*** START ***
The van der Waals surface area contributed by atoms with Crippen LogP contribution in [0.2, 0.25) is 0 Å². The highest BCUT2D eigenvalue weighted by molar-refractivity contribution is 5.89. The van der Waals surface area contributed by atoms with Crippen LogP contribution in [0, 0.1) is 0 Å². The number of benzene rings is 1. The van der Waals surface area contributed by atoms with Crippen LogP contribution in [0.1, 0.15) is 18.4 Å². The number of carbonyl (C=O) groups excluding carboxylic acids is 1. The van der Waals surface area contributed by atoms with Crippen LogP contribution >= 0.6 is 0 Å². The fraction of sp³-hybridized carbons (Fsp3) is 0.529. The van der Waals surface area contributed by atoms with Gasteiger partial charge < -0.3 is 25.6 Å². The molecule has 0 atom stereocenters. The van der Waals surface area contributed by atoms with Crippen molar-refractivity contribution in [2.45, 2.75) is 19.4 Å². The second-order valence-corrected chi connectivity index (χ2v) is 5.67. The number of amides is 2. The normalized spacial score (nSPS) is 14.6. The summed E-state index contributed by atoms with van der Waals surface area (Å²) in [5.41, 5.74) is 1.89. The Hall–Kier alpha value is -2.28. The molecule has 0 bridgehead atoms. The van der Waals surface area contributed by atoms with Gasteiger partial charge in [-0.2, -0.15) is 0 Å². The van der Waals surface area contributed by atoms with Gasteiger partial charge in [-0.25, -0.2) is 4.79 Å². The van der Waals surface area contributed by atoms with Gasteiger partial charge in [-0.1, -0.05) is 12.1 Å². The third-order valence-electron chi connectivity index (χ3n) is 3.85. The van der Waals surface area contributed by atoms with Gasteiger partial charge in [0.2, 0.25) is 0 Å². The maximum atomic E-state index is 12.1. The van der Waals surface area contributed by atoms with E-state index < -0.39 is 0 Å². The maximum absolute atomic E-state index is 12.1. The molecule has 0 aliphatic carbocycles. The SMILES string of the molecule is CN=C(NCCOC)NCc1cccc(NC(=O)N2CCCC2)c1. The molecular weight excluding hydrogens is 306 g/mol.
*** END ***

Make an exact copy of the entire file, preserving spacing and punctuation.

The van der Waals surface area contributed by atoms with Crippen LogP contribution in [0.2, 0.25) is 0 Å². The highest BCUT2D eigenvalue weighted by molar-refractivity contribution is 5.89. The van der Waals surface area contributed by atoms with Crippen LogP contribution in [0, 0.1) is 0 Å². The number of benzene rings is 1. The van der Waals surface area contributed by atoms with Crippen LogP contribution in [0.1, 0.15) is 18.4 Å². The number of carbonyl (C=O) groups excluding carboxylic acids is 1. The van der Waals surface area contributed by atoms with Crippen LogP contribution >= 0.6 is 0 Å². The fraction of sp³-hybridized carbons (Fsp3) is 0.529. The van der Waals surface area contributed by atoms with Gasteiger partial charge < -0.3 is 25.6 Å². The molecule has 0 atom stereocenters. The van der Waals surface area contributed by atoms with Crippen molar-refractivity contribution in [2.45, 2.75) is 19.4 Å². The second-order valence-corrected chi connectivity index (χ2v) is 5.67. The number of amides is 2. The normalized spacial score (nSPS) is 14.6. The summed E-state index contributed by atoms with van der Waals surface area (Å²) in [5.41, 5.74) is 1.89. The Hall–Kier alpha value is -2.28. The molecule has 0 bridgehead atoms. The van der Waals surface area contributed by atoms with Gasteiger partial charge in [-0.2, -0.15) is 0 Å². The van der Waals surface area contributed by atoms with Gasteiger partial charge in [-0.25, -0.2) is 4.79 Å². The van der Waals surface area contributed by atoms with Gasteiger partial charge in [-0.1, -0.05) is 12.1 Å². The third-order valence-electron chi connectivity index (χ3n) is 3.85. The van der Waals surface area contributed by atoms with Gasteiger partial charge in [0.2, 0.25) is 0 Å². The maximum atomic E-state index is 12.1. The van der Waals surface area contributed by atoms with E-state index < -0.39 is 0 Å². The maximum absolute atomic E-state index is 12.1. The molecule has 0 aliphatic carbocycles. The SMILES string of the molecule is CN=C(NCCOC)NCc1cccc(NC(=O)N2CCCC2)c1. The molecular weight excluding hydrogens is 306 g/mol.